Finding Could Lead to Treatment to Prevent Infection Associated with Catheters and Medical Implants.
Scientists from the National Institutes of Health have discovered how catheter-related bacterial infection develops and disseminates to become a potentially life-threatening condition. The study, which included research on Staphylococcus epidermidis in mice implanted with catheters, could have important implications for understanding many types of bacterial biofilm infections, including those caused by methicillin-resistant S. aureus
Biofilms are clusters of microbes that almost always are found with healthcare-associated infections (HAIs) involving medical devices such as catheters, pacemakers and prosthetics. Most often biofilms that develop on such devices consist of Staph bacteria. Because biofilms inherently resist antibiotics and immune defenses, treating patients with biofilm-associated infections can be difficult and expensive. An estimated two million HAIs, most of which are associated with biofilms, occur in the United States annually, accounting for about 100,000
Although biofilm-related infections result in significant numbers of deaths, scientists still have a limited understanding of how biofilms develop at a molecular level. But now scientists from NIH’s National Institute of Allergy and Infectious Diseases (NIAID) have identified a specific S. epidermidis protein, called phenol-soluble modulin beta (PSM-beta), that biofilms use for multiple purposes: to grow, to detach from an implanted medical device, and to disseminate infection. Antibodies against PSM-beta slowed bacterial spread within the study mice, suggesting that interfering with biofilm development could provide a way to stop the spread of biofilm-associated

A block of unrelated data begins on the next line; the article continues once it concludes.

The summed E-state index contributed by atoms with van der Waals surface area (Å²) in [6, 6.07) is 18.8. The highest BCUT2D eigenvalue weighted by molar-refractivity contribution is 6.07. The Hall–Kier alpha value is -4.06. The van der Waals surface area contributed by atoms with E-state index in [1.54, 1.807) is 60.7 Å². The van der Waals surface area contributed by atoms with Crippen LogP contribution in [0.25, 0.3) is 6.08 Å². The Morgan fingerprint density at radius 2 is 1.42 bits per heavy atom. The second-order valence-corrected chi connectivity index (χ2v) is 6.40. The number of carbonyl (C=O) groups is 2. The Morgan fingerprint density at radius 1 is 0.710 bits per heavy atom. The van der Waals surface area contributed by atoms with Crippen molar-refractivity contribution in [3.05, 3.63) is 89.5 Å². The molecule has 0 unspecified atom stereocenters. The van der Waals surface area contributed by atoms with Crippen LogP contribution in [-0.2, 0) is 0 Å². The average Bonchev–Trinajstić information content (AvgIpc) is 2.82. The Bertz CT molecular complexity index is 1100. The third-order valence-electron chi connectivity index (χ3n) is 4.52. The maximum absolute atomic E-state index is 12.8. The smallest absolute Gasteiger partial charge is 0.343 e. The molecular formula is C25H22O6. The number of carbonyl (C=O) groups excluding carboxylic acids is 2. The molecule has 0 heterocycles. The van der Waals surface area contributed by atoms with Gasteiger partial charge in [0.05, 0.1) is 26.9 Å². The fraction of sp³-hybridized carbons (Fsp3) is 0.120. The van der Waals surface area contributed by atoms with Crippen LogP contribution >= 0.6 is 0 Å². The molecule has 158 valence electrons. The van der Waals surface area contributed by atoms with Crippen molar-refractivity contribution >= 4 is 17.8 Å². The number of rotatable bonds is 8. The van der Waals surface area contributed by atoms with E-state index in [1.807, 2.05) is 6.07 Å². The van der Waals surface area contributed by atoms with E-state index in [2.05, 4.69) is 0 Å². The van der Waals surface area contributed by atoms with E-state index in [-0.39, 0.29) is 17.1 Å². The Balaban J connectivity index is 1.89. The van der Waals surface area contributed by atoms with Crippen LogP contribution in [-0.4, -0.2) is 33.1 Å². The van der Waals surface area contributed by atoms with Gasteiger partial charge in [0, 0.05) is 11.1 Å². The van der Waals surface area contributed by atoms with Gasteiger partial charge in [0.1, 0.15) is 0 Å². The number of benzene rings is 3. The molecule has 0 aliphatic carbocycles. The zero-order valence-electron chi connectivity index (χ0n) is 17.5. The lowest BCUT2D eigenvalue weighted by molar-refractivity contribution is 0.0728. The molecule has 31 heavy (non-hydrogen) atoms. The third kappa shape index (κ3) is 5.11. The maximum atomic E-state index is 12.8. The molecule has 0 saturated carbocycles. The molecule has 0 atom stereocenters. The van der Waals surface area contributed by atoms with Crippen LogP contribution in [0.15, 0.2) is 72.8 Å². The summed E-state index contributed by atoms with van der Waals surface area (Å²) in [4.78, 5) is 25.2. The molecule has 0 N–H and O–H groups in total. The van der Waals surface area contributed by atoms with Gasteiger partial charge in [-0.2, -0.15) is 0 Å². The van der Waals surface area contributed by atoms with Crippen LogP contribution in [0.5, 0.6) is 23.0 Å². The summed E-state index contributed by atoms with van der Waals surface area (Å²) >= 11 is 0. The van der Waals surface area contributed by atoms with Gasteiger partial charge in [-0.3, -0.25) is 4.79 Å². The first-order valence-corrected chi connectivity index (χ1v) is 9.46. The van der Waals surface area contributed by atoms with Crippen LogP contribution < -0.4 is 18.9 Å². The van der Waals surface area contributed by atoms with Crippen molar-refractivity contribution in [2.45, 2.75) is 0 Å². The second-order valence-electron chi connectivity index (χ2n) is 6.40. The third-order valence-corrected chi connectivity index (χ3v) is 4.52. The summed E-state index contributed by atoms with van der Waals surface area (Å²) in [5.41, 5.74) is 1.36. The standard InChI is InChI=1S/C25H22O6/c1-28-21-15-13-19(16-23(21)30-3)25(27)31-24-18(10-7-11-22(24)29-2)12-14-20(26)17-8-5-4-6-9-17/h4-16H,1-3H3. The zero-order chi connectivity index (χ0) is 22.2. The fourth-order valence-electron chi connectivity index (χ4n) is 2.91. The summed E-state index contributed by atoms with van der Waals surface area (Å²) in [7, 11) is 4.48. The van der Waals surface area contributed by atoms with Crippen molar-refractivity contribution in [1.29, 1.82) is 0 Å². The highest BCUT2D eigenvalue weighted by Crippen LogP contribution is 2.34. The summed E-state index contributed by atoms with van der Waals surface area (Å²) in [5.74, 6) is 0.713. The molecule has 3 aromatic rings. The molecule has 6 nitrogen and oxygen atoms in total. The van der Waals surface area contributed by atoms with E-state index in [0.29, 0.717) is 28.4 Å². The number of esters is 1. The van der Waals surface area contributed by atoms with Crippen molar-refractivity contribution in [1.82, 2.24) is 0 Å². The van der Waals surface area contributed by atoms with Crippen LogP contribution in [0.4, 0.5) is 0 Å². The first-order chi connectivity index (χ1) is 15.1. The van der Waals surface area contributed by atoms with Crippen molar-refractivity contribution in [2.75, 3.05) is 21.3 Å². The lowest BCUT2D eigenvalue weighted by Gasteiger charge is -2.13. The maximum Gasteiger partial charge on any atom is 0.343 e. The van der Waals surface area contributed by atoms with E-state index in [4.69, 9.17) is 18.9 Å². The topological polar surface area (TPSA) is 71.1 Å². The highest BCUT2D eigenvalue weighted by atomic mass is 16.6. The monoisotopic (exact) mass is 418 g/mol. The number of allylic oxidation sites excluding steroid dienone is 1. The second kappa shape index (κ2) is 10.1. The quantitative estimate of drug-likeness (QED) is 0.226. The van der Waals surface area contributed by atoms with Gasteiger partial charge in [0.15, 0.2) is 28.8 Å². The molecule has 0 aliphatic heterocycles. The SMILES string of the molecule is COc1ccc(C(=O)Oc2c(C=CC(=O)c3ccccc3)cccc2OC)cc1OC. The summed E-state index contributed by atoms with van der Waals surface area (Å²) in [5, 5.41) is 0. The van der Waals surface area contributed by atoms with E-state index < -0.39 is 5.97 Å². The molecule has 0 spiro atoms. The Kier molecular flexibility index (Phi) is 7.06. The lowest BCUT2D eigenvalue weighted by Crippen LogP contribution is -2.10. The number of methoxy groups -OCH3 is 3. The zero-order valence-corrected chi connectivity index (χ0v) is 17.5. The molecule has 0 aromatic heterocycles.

Similar proteins also are found in S. aureus, and the research group now plans to study their role in biofilms of MRSA and other
R Wang et al. Staphylococcus epidermidis surfactant peptides promote biofilm maturation and dissemination of biofilm-associated infection in mice. The Journal of Clinical Investigation 121(1): DOI: 10.1172/JCI42520 (2011).
Michael Otto, Ph.D., senior investigator, Laboratory of Human Bacterial Pathogenesis, NIAID. Dr. Otto is an expert in biofilms and Staphylococcus
NIAID conducts and supports research—at NIH, throughout the United States, and worldwide—to study the causes of infectious and immune-mediated diseases, and to develop better means of preventing, diagnosing and treating these illnesses. News releases, fact sheets and other NIAID-related materials are available on the NIAID Web site at
The National Institutes of Health (NIH)—The Nation's Medical Research Agency—includes 27 Institutes and Centers and is a component of the U. S. Department of Health and Human Services. It is the primary federal agency for conducting and supporting basic, clinical and translational medical research, and it investigates the causes, treatments and cures for both common and rare diseases. For more information about NIH and its programs, visit